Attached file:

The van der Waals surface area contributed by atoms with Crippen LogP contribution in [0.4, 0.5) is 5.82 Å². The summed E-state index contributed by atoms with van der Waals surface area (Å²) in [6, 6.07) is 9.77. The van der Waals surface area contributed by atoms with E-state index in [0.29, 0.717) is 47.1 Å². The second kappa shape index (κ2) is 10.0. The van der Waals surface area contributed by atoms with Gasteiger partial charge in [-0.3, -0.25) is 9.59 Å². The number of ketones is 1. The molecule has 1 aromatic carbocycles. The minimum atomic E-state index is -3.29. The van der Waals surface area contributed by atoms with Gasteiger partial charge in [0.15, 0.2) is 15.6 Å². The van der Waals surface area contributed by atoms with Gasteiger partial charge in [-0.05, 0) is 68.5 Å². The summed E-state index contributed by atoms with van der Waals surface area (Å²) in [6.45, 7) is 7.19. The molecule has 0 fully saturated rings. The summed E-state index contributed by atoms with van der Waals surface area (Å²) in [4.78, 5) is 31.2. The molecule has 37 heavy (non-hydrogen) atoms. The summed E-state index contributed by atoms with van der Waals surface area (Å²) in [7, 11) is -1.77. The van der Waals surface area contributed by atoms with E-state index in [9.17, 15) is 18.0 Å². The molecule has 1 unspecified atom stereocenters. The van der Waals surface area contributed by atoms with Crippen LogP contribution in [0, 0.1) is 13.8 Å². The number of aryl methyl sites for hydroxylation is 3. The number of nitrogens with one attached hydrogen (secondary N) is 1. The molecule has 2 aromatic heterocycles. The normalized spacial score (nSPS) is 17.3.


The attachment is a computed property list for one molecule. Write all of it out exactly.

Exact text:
The van der Waals surface area contributed by atoms with Crippen LogP contribution in [0.4, 0.5) is 5.82 Å². The summed E-state index contributed by atoms with van der Waals surface area (Å²) in [6, 6.07) is 9.77. The van der Waals surface area contributed by atoms with E-state index in [0.29, 0.717) is 47.1 Å². The second kappa shape index (κ2) is 10.0. The van der Waals surface area contributed by atoms with Gasteiger partial charge in [-0.3, -0.25) is 9.59 Å². The number of ketones is 1. The molecule has 1 aromatic carbocycles. The minimum atomic E-state index is -3.29. The van der Waals surface area contributed by atoms with Gasteiger partial charge in [0.15, 0.2) is 15.6 Å². The van der Waals surface area contributed by atoms with Gasteiger partial charge in [-0.05, 0) is 68.5 Å². The summed E-state index contributed by atoms with van der Waals surface area (Å²) in [6.45, 7) is 7.19. The molecule has 0 fully saturated rings. The summed E-state index contributed by atoms with van der Waals surface area (Å²) in [4.78, 5) is 31.2. The molecule has 37 heavy (non-hydrogen) atoms. The summed E-state index contributed by atoms with van der Waals surface area (Å²) in [7, 11) is -1.77. The van der Waals surface area contributed by atoms with E-state index in [9.17, 15) is 18.0 Å². The molecule has 1 unspecified atom stereocenters. The van der Waals surface area contributed by atoms with Crippen LogP contribution in [0, 0.1) is 13.8 Å². The number of aryl methyl sites for hydroxylation is 3. The number of nitrogens with one attached hydrogen (secondary N) is 1. The molecule has 2 aromatic heterocycles. The normalized spacial score (nSPS) is 17.3.